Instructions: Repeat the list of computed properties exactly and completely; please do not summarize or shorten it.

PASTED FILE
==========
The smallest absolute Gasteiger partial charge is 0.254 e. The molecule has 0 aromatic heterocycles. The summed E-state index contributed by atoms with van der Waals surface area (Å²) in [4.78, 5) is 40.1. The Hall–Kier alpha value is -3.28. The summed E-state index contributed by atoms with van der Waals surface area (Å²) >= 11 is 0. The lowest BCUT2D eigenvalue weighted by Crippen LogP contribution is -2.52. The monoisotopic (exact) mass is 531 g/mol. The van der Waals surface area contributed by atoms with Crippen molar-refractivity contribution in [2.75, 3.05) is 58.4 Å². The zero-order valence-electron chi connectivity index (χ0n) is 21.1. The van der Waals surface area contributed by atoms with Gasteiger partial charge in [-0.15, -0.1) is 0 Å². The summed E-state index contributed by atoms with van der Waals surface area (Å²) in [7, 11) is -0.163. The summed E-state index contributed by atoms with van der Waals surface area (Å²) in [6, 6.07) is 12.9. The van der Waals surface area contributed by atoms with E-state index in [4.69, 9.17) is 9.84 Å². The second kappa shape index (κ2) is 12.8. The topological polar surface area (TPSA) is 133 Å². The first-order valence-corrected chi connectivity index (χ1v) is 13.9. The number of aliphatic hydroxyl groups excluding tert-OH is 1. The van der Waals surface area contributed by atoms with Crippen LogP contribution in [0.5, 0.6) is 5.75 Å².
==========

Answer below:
The smallest absolute Gasteiger partial charge is 0.254 e. The molecule has 0 aromatic heterocycles. The summed E-state index contributed by atoms with van der Waals surface area (Å²) in [4.78, 5) is 40.1. The Hall–Kier alpha value is -3.28. The summed E-state index contributed by atoms with van der Waals surface area (Å²) >= 11 is 0. The lowest BCUT2D eigenvalue weighted by Crippen LogP contribution is -2.52. The monoisotopic (exact) mass is 531 g/mol. The van der Waals surface area contributed by atoms with Crippen molar-refractivity contribution in [2.75, 3.05) is 58.4 Å². The zero-order valence-electron chi connectivity index (χ0n) is 21.1. The van der Waals surface area contributed by atoms with Gasteiger partial charge in [-0.15, -0.1) is 0 Å². The summed E-state index contributed by atoms with van der Waals surface area (Å²) in [7, 11) is -0.163. The summed E-state index contributed by atoms with van der Waals surface area (Å²) in [6, 6.07) is 12.9. The van der Waals surface area contributed by atoms with E-state index in [4.69, 9.17) is 9.84 Å². The second kappa shape index (κ2) is 12.8. The topological polar surface area (TPSA) is 133 Å². The first-order valence-corrected chi connectivity index (χ1v) is 13.9. The number of aliphatic hydroxyl groups excluding tert-OH is 1. The van der Waals surface area contributed by atoms with Crippen LogP contribution in [0.5, 0.6) is 5.75 Å².